Rather than different tax brackets for different income levels and categories, the flat tax levies the same rate on all personal and business income, although Carson’s 14.9 percent rate would only apply to people who have incomes above 150 percent of the poverty level, or $36,375 for a family of four. Those who make less would have to make a small tax payment: “Even those who earn little income will pay taxes, no matter how small their contribution might be,” Carson says in his plan. Currently, 46 percent of Americans don’t have to pay federal income taxes because their incomes are too low.

    • Why ‘Going Negative’ on Bernie Sanders is a Very Dangerous Move

      Going negative against Bernard Sanders is a bad career move. Every time a political opponent has attacked Sanders, it has served only to strengthen him. We have come to accept attack ads as standard fare in presidential politics. When threatened, Hillary Clinton sharpens her knives and airs ads to eviscerate opponents, while Donald Trump hurls noisy epithets daily. They might want to choose another way to weaken Sanders, because direct, personal attacks tend to backfire.

      In 1980, when Sanders ran for Burlington mayor the first time, he started out lower than a long shot, a newcomer running against an entrenched Democratic machine. How could a 39-year-old Jewish guy from Brooklyn attract voters in a small town dominated by native French Canadians and Irishmen?

  • PR/AstroTurf/Lobbying

    • CNN’s Van Jones Calls Out Donald Trump For Inspiring Support From White Supremacists

      Jones: “My Deep Concern Is That Donald Trump Is Beginning To Legitimate Some Of The Dark Things That Have Been In Our Country For A Long Time”

    • White Nationalist PAC Blankets Iowa With Robocalls For Trump

      Some registered voters in Iowa received robocalls Saturday from a white nationalist super PAC that urged them to support Donald Trump in the 2016 election.

      “I urge you to vote for Donald Trump because he is the one candidate who points out that we should accept immigrants who are good for America,” Jared Taylor said on the robocall, paid for by the American National Super PAC. “We don’t need Muslims. We need smart, well-educated white people who will assimilate to our culture. Vote Trump.”

    • 5 European Leaders Who Are Kindred Spirits With Donald Trump

      The Donald has already professed his admiration for Vladimir Putin. He’d get along famously with Marine Le Pen.

    • The Frontline of Hasbara is on PBS

      The film serves two purposes. Besides the aforementioned hasbara effect, it also tries to salvage what it can of the Obama legacy and create a post facto explanation for why this Presidency has been an almost complete disaster. In that regard, it shapes recent history into a bizarre narrative, failing to mention the words “Cast Lead” or “Protective Edge” while trying to float the preposterous idea that Obama tried to be ahead of history and support the Arab Spring. My own view, while perhaps incorrect, is that he instead succeeded in subverting the genuine democratic uprisings across the region to serve his own ends. When things in Egypt became far too complicated by having a Muslim Brotherhood government across the Sinai from besieged Gaza, a coup was initiated and al-Sisi installed.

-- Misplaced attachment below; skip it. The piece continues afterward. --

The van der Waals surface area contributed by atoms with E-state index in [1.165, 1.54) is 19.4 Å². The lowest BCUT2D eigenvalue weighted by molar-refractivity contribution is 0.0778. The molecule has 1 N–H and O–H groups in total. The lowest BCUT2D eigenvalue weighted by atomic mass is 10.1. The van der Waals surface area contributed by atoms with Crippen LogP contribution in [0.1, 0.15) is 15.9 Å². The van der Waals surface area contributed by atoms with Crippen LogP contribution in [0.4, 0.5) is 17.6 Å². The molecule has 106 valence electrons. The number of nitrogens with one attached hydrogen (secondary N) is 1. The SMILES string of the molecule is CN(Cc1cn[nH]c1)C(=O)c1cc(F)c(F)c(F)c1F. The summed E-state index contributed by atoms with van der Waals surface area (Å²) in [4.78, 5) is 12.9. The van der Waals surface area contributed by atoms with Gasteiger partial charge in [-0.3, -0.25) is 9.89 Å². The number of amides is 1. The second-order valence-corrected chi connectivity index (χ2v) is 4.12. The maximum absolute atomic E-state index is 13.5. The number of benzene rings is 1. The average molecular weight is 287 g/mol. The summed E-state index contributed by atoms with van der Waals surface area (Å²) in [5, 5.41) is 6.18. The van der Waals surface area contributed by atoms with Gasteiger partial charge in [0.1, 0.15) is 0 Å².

• Jim Hightower: The Corporate Media Is Basically Pretending Bernie Sanders Doesn’t Exist

      The Tyndall Report, a non-partisan media monitoring firm that has been tracking the nightly news broadcasts of ABC, CBS, and NBC, found that Trump is tromp, tromp, tromping over the airtime of everyone else.

      From last January through November, these dominant flagship news shows devoted 234 minutes of prime-time coverage to the incessant chirping of the yellow-crested birdbrain, with no other contender getting even a fourth of that.

    • Will Trump “Feel the Bern” at Campaign Stop in Sanders’ Hometown?

      Republican presidential candidate Donald Trump is on Bernie Sanders’ turf of Burlington, Vermont—where the U.S. senator served as mayor for eight years—for a rally on Thursday night that has rankled police and the mayor while galvanizing the progressive spirit of the democratic socialist’s home base supporters.

    • How Corporate Political Spending Will Stay Secret in Wisconsin

      Wisconsin Republicans are insisting that they didn’t intend to allow corporate political donations to remain secret under the recent overhaul of the state’s campaign finance laws.